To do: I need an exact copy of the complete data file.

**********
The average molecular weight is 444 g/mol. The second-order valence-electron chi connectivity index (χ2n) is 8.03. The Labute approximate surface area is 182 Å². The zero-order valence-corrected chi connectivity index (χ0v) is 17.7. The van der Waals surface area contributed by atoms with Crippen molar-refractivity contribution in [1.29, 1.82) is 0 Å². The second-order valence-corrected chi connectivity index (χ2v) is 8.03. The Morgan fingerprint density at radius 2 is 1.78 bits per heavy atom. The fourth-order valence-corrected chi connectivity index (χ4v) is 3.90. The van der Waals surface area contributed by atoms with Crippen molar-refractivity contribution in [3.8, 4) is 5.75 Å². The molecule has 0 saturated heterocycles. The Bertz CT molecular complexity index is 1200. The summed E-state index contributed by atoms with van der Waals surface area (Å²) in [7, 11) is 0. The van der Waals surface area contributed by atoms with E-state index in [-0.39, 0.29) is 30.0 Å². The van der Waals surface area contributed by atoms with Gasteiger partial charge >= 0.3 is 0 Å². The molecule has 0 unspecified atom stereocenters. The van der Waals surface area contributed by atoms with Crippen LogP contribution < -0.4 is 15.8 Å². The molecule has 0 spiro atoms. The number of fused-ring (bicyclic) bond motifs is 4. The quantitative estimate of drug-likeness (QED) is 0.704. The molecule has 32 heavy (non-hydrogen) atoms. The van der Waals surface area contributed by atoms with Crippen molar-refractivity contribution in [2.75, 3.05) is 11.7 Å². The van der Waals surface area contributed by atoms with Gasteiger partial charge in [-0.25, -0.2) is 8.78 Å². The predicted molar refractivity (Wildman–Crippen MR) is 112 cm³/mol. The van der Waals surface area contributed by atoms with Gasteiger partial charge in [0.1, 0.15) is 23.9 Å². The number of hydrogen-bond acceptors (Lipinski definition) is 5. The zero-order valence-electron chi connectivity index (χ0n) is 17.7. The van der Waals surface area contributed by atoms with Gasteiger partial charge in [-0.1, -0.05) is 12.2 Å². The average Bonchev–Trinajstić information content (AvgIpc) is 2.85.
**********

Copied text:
The average molecular weight is 444 g/mol. The second-order valence-electron chi connectivity index (χ2n) is 8.03. The Labute approximate surface area is 182 Å². The zero-order valence-corrected chi connectivity index (χ0v) is 17.7. The van der Waals surface area contributed by atoms with Crippen molar-refractivity contribution in [1.29, 1.82) is 0 Å². The second-order valence-corrected chi connectivity index (χ2v) is 8.03. The Morgan fingerprint density at radius 2 is 1.78 bits per heavy atom. The fourth-order valence-corrected chi connectivity index (χ4v) is 3.90. The van der Waals surface area contributed by atoms with Crippen molar-refractivity contribution in [3.8, 4) is 5.75 Å². The molecule has 0 saturated heterocycles. The Bertz CT molecular complexity index is 1200. The summed E-state index contributed by atoms with van der Waals surface area (Å²) in [7, 11) is 0. The van der Waals surface area contributed by atoms with E-state index in [-0.39, 0.29) is 30.0 Å². The van der Waals surface area contributed by atoms with Gasteiger partial charge >= 0.3 is 0 Å². The molecule has 0 unspecified atom stereocenters. The van der Waals surface area contributed by atoms with Crippen LogP contribution < -0.4 is 15.8 Å². The molecule has 0 spiro atoms. The number of fused-ring (bicyclic) bond motifs is 4. The quantitative estimate of drug-likeness (QED) is 0.704. The molecule has 32 heavy (non-hydrogen) atoms. The van der Waals surface area contributed by atoms with Crippen molar-refractivity contribution in [2.75, 3.05) is 11.7 Å². The van der Waals surface area contributed by atoms with Gasteiger partial charge in [-0.25, -0.2) is 8.78 Å². The predicted molar refractivity (Wildman–Crippen MR) is 112 cm³/mol. The van der Waals surface area contributed by atoms with Gasteiger partial charge in [0.1, 0.15) is 23.9 Å². The number of hydrogen-bond acceptors (Lipinski definition) is 5. The zero-order valence-electron chi connectivity index (χ0n) is 17.7. The van der Waals surface area contributed by atoms with Gasteiger partial charge in [-0.1, -0.05) is 12.2 Å². The average Bonchev–Trinajstić information content (AvgIpc) is 2.85.